Cool Sites

Insanity @ My Library: A Photo Contest

Scott Douglas has released full details of a book give away contest here:

Do you have a picture that perfectly illustrates the insanity that takes place at a library? Maybe it's the book drop that was destroyed by a firecracker, the librarian who never matches his socks, or the library that is completely falling apart and has structural damage to prove it! If so, send them to me and you will automatically be entered in a drawing for a free signed copy of Quiet, Please: Dispatches from a Public Librarian.

Gaiman On Free Reading

Neil Gaiman espouses on the nature of free reading and why giving books away is a good idea. After all, authors face a hurdle not in that reading is expensive, but more that it's unpopular.

It's a great post with good points, but this quote made it all worth the reading:

Libraries are good things: you shouldn't have to pay for every book you read.

Savvy Librarians Social Network

We just launched a new social network for librarians, Savvy Librarians.

Hopefully, with more members, this will be a place "To provide effective and efficient library resources to librarians, or those in similar fields. With the help of it's members, Savvy will strive to meet the personal and professional needs of the library community, by offering resources, discussion, and information in an open and amiable way."

There is a more specific blog post about it here, and Here is the link for the actual network:
http://savvylibrarians.ning.com/

Pretty Good Explanation of Social Bookmarking

It's here at the Delicious Blog. They say it's for explaining social bookmarking to your 'parents', but I'm sure there are a couple of patrons, students and others that could benefit from this adroitly assembled lesson.

Acknowledgment (from Nick Nguyen, Product Manager) goes to Lee and Sachi Lefever at Common Craft for their efforts here. So, next time you’re trying to explaining why this “Social Bookmarking” thing is all the rage, you now know what video to play.

Library-Themed Wedding

See very cute library-themed wedding invitations at the following link. (it sounds geeky, but it fits us because we both work in libraries...she's a library assistant @ a college and is pursuing a library degree, and I am a librarian).

Pelican book project

The blog Drawn! shares with us this cool site that gathers together the different covers of Pelican Books from the 1930 to the 1980's. It's interesting to take a look and see the different types of covers from each decade and makes you wonder...how did they end up choosing some of these things?

Shareaholic: Share, bookmark and e-mail web pages

Over on my twitter feed msauers shared a link to Shareaholic a nifty little browser thingy that makes it easy for you to submit the web page you're on to your favorite sharing or bookmarking service, including: digg, del.icio.us, facebook, friendfeed, google bookmarks, magnolia, mixx, reddit, stumbleupon, tumblr and twitter. You also have the option to e-mail the web page directly to a friend. Shareaholic also lets you know how many times the web page you're on has been dugg or saved to del.icio.us. (Works with Firefox 2.0+, Flock and Songbird on PCs and MACs)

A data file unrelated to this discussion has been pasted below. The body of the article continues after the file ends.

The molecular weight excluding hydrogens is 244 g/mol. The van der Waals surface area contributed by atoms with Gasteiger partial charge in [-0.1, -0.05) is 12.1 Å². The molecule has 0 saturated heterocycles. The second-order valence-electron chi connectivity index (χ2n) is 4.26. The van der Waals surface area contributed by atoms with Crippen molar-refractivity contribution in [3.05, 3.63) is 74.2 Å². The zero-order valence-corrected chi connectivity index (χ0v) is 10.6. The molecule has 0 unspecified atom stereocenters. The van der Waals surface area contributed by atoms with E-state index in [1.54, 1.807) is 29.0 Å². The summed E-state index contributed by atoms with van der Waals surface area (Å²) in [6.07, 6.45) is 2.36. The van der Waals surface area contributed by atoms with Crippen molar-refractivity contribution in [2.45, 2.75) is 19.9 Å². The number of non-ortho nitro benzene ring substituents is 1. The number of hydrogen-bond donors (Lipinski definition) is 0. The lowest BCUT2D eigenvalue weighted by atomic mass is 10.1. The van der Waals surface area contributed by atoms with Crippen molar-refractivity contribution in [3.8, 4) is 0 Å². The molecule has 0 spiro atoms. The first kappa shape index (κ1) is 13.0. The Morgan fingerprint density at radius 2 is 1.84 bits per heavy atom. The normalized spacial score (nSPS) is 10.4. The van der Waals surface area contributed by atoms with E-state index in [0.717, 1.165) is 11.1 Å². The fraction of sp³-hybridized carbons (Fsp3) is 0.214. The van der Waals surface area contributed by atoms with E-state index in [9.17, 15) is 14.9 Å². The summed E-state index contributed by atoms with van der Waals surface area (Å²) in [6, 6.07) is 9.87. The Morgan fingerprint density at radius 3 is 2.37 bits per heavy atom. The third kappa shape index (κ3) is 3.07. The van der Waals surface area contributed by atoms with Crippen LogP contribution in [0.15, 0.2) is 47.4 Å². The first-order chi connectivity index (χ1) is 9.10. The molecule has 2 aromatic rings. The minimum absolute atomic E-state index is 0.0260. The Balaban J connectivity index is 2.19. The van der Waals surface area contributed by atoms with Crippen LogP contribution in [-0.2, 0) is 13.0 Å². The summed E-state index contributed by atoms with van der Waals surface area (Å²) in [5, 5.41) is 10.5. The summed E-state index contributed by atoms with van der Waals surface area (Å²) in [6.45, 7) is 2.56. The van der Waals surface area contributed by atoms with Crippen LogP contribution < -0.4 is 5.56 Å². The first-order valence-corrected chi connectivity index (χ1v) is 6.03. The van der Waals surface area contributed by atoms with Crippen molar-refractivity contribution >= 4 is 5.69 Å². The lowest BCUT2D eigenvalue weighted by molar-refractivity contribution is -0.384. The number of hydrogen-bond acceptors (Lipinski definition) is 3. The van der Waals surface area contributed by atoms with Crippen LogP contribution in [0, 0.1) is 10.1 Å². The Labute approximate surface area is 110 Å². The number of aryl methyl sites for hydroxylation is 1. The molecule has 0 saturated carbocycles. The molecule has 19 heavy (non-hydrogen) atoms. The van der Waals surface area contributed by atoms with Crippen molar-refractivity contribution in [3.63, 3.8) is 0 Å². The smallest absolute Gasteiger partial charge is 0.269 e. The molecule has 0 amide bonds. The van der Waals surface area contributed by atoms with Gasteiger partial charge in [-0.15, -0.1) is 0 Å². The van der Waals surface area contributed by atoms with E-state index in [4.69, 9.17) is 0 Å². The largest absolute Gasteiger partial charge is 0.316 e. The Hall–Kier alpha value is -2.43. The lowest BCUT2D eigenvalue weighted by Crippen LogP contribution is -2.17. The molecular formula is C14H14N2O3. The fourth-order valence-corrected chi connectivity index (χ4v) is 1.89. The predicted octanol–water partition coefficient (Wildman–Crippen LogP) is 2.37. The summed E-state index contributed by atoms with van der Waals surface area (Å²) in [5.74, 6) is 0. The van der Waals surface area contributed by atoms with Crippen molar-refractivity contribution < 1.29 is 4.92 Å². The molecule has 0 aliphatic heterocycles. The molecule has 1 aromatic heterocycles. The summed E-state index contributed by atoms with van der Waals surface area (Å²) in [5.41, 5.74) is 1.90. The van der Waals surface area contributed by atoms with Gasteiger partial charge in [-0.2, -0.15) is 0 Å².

A to Z and My Favorites Web

Total Web are Favourite web that click to see information to write thais blog. Thank you for Everything.

http://projectlib.wordpress.com/2008/01/19/a-to-z-and-my-favorites-web/

Check out VideoJug, The on-Line How To Video Site

Something of a YouTube "How To", the British import VideoJug offers a broad menu of videos: how-to tie a tie, cook Indian desserts, knit a scarf, buy a house, stop grinding your teeth, improve your golf swing, not to mention win friends and influence people (there's alot of that).

Here's how they describe themselves: "VideoJug hosts one of the world's largest, most all-encompassing libraries of factual content online. Our professionally-produced, high definition video content covers every conceivable topic and delivers the definitive online "encyclopedia of life". The content is divided into a variety of formats that include informative "How To" and "Ask The Expert" films that take users, step-by-step through everything from the lighter, more welcome aspects of life (leisure, hobbies, beauty and style) to the more serious tribulations we all face in day-to-day life (health, legal, money, parenting)."

A new search engine...

Sarah, from LibrarianInBlack, shares this cool search engine that I hadn't seen before. It's called Carrot, and not only is it open source (so you can use it on your library's website), but it clusters results together. What I mean by this is try searching for the term Harry Potter. Over on the side they divide topics up so that you can narrow results by title of books or wands. You also have subheadings so that you can see where the results came from or the sources the engine found it in (such as Ask!, Google, etc.)
Very cool!

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